Enhancement of Immune Activity of Spirulina maxima by Low Temperature Ultrasonification Extraction
Oh, Sung-Ho ; Han, Jae-Gun ; Ha, Ji-Hye ; Kim, Young ; Jeong, Myoung-Hoon ; Kim, Seong-Sub ; Jeong, Hyang-Suk ; Choi, Geun-Pyo ; Park, Uk-Yeon ; Kang, Do-Hyung ; Lee, Hyeon-Yong ;
Korean Journal of Food Science and Technology, volume 41, issue 3, 2009, Pages 313~319
The marine microalga Spirulina maxima was extracted using water or ethanol at 100 or
and by ultrasonification in water at
. The ultrasonification technique generated the highest yield (19.8%). To be therapeutically useful, the extraction should yield a product with low cytotoxicity and high immunity against skin infections. The cytotoxicity of all extracts (1.0 mg/mL) was below 25%. Moreover, the cytotoxicity of the extract generated by ultrasonification was 5%. Extracts prepared in the described manners could inhibit hyaluronidase activity by up to 40% compared to the control. Increased growth of human B, T and NK cells and an increase in cytokine secretion were observed, confirming the interrelationship between both human immune and skin immune activity. The extract prepared by ultrasonification increased the growth of human B, T and NK cells up to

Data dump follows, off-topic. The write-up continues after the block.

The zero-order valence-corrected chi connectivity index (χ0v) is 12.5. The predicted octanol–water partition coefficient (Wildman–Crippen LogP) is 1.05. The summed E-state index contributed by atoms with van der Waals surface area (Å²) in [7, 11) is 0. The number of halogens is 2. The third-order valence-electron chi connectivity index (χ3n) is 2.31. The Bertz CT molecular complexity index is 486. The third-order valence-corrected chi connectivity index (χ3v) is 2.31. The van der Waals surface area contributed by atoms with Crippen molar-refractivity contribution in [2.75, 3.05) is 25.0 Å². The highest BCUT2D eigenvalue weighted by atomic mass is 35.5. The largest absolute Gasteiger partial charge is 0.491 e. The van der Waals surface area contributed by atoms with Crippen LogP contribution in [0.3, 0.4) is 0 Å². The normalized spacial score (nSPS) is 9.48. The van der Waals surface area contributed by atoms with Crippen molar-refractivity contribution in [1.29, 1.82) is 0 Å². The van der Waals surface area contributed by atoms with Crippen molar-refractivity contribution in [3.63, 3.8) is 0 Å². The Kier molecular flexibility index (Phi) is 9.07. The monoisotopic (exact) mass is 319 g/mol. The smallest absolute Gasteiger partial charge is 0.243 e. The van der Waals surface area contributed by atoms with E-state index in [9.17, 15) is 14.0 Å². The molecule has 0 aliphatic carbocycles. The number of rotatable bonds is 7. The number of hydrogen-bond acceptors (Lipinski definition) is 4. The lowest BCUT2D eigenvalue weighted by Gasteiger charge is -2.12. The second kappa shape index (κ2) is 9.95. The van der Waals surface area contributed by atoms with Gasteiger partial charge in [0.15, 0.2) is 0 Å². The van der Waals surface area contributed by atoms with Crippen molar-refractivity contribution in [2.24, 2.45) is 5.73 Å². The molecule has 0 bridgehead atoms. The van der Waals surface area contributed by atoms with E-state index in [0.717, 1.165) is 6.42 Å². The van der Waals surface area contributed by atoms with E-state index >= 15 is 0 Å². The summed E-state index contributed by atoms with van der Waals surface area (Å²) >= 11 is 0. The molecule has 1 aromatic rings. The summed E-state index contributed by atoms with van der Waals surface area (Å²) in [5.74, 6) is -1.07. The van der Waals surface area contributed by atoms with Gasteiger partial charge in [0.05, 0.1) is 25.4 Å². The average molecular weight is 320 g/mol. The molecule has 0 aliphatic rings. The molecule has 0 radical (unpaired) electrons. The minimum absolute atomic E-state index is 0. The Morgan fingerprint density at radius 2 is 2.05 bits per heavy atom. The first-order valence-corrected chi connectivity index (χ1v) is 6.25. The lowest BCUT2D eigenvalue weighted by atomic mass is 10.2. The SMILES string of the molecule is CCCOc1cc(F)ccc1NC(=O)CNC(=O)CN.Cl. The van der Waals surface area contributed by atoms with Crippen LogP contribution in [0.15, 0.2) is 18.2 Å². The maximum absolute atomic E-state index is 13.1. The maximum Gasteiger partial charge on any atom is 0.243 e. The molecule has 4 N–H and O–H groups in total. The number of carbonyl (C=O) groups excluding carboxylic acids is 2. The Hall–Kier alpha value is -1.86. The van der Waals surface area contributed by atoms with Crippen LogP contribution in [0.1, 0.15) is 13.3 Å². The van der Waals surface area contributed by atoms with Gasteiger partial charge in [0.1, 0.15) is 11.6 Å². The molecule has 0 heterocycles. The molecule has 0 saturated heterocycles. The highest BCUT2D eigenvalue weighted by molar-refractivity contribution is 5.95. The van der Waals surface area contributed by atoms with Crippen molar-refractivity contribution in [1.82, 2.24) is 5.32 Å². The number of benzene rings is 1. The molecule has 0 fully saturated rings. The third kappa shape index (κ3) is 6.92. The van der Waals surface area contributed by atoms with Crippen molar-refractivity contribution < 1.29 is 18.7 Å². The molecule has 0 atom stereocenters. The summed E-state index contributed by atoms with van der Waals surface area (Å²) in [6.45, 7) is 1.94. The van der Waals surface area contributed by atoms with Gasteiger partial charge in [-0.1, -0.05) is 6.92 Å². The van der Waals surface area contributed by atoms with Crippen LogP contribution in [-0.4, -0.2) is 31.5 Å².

cells/mL, respectively. The extract prepared by ultrasonification also greatly increased the secretion of both IL-6 and
. Moreover, it was estimated that protein, Na and leucine occupy a high ratio. Accordingly, this study has confirmed that extracts prepared as described have the potential to effectively increase skin immunity.
Acute Oral Toxicity and Anti-obesity Effect of Diglyceride Preparation Containing Conjugated Linoleic Acid in Rat
Hong, Soon-Gi ; Park, Chae-Kyu ; Lee, Mi-Ja ; Chung, Shin-Gyo ; Lee, Young-Ho ; Hyun, Sun-Hee ;